I've read more than my fair share of advice on time management for entrepreneurs. There are so many things I want to achieve and not enough time to do it all.
But there's a single, surprising time management strategy that has nothing to do with clearing your inbox or getting up earlier than the rest of the world, that has transformed my life and my business. I think it can transform yours as well.
I'm always on the lookout for ways to get more done.
For the longest time, I thought I just hadn't found the right work flow and time management strategies. I figured, if I could just find the right combination of time management hacks, I could get it all done.
While I still sometimes catch myself wanting to do more than I reasonably can do in a day, I'm getting better at thriving in a world of too much.
Thanks to an extremely insightful business psychologist, I had a huge revelation. What if time management isn't the issue at all?
In fact, what if all the strategies I've been learning that promise better time management for entrepreneurs are actually part of the problem?
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In his spectacular book, Busy, Tony Crabbe explains that if we want to thrive, good time management is not the secret ingredient that's missing for many of us.
He believes attention management is more important, and, in fact, time management strategies could be making us feel less successful and happy and less in control.
Time management strategies could actually be a part of the problem, not a solution.
The deceptive premise behind so much advice on time management for entrepreneurs is the assumption that it's possible to stay on top of everything.
Typical productivity advice assumes we can get massive amounts of work done if we just work smarter or harder. That's coupled with the assumption that we will actually benefit from churning out larger volumes of work.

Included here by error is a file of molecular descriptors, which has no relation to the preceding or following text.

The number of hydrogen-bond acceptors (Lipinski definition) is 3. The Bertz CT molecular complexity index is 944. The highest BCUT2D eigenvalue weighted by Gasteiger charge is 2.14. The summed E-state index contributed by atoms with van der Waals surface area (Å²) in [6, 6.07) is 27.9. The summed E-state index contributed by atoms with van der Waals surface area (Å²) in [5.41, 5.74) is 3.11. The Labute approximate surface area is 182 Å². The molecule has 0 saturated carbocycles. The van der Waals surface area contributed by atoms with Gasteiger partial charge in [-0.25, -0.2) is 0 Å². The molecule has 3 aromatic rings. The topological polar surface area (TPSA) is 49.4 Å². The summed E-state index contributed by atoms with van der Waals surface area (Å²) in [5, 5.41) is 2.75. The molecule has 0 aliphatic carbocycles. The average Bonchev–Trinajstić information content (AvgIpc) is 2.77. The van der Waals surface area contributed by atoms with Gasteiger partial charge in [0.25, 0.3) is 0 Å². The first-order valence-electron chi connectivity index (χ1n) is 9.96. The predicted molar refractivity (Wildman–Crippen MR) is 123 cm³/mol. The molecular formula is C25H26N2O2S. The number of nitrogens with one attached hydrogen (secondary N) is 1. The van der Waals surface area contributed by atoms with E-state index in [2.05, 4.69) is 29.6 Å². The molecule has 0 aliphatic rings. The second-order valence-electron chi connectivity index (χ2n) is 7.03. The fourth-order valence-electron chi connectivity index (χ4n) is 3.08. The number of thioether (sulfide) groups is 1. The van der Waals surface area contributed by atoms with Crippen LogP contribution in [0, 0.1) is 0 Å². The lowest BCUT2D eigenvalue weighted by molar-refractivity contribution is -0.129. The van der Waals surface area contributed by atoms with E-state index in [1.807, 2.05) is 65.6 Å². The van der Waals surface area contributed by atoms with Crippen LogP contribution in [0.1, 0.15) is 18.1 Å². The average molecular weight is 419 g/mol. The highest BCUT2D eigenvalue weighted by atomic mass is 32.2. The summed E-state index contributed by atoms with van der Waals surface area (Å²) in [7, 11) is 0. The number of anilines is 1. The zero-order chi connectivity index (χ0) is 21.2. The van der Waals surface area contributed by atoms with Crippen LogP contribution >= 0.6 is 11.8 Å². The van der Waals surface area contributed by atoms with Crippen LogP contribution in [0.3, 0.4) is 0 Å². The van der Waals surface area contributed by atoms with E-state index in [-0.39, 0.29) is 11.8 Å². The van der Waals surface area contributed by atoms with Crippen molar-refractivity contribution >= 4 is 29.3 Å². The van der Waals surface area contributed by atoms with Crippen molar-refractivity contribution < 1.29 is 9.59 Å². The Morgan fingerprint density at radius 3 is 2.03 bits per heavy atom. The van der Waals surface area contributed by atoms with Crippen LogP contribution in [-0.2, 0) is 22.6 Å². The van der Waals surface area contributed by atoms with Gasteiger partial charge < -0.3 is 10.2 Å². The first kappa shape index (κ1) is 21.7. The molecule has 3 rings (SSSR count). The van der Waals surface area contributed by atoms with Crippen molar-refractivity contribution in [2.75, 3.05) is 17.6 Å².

What if those assumptions are false?
What if churning out larger volumes of work doesn't make you feel like you are flourishing?
What if there's a better way to thrive?
What if getting in control of everything is actually impossible?
If that's all true, time management strategies don't help in the way we assume they will. They may even make our lives busier and make us feel as though we're constantly failing.
If you're constantly managing your time to be incessantly "productive" and churn out as much work as possible in any given day, then your time management strategies very well may be making you unhappy, fracturing your attention, and destroying important moments in your life.
For many of us, the reality is, you can never be on top of it all because there is simply too much to do.
It's not your fault.
Feeling out of control of some things is not a matter of poor time management or bad work habits. For many of us, there is simply too much to do.
Crabbe argues that, "You are better off accepting once and for all that you will never, ever be in control again, and that not being in control is okay."
Instead of trying to make sure every minute of the day is productive, many of us would benefit from developing better attention management skills.
Crabbe asserts that the biggest blight on modern life is fractured attention. We place our attention on the wrong things by multitasking, making mindless choices, and using simple tasks to avoid doing tougher tasks.